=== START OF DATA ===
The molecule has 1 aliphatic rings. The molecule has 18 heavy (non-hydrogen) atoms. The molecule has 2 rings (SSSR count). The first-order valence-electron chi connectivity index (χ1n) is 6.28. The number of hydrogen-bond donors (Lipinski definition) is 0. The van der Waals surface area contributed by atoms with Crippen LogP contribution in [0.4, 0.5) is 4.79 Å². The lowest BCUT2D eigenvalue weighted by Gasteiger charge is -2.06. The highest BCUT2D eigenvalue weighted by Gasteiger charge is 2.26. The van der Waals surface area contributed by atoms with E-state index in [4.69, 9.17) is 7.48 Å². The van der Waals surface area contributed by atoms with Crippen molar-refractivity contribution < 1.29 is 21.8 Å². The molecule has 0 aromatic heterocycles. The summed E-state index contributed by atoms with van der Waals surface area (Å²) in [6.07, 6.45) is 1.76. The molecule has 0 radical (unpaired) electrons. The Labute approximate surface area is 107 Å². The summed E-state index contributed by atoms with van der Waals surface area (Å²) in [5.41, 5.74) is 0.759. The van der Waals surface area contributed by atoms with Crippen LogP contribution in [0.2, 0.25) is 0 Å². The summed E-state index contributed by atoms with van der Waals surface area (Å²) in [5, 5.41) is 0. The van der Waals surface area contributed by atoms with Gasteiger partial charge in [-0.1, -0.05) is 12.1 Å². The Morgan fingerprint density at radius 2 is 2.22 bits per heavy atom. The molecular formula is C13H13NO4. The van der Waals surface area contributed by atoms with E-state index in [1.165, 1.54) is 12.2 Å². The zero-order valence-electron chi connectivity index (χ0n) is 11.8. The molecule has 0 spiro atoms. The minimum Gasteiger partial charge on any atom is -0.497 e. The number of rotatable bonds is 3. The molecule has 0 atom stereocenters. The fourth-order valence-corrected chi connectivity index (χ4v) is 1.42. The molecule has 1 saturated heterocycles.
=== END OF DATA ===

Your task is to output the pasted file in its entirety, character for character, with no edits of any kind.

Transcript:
The molecule has 1 aliphatic rings. The molecule has 18 heavy (non-hydrogen) atoms. The molecule has 2 rings (SSSR count). The first-order valence-electron chi connectivity index (χ1n) is 6.28. The number of hydrogen-bond donors (Lipinski definition) is 0. The van der Waals surface area contributed by atoms with Crippen LogP contribution in [0.4, 0.5) is 4.79 Å². The lowest BCUT2D eigenvalue weighted by Gasteiger charge is -2.06. The highest BCUT2D eigenvalue weighted by Gasteiger charge is 2.26. The van der Waals surface area contributed by atoms with E-state index in [4.69, 9.17) is 7.48 Å². The van der Waals surface area contributed by atoms with Crippen molar-refractivity contribution < 1.29 is 21.8 Å². The molecule has 0 aromatic heterocycles. The summed E-state index contributed by atoms with van der Waals surface area (Å²) in [6.07, 6.45) is 1.76. The molecule has 0 radical (unpaired) electrons. The Labute approximate surface area is 107 Å². The summed E-state index contributed by atoms with van der Waals surface area (Å²) in [5.41, 5.74) is 0.759. The van der Waals surface area contributed by atoms with Crippen LogP contribution in [0.2, 0.25) is 0 Å². The summed E-state index contributed by atoms with van der Waals surface area (Å²) in [5, 5.41) is 0. The van der Waals surface area contributed by atoms with Gasteiger partial charge in [-0.1, -0.05) is 12.1 Å². The Morgan fingerprint density at radius 2 is 2.22 bits per heavy atom. The molecular formula is C13H13NO4. The van der Waals surface area contributed by atoms with E-state index in [1.165, 1.54) is 12.2 Å². The zero-order valence-electron chi connectivity index (χ0n) is 11.8. The molecule has 0 spiro atoms. The minimum Gasteiger partial charge on any atom is -0.497 e. The number of rotatable bonds is 3. The molecule has 0 atom stereocenters. The fourth-order valence-corrected chi connectivity index (χ4v) is 1.42. The molecule has 1 saturated heterocycles.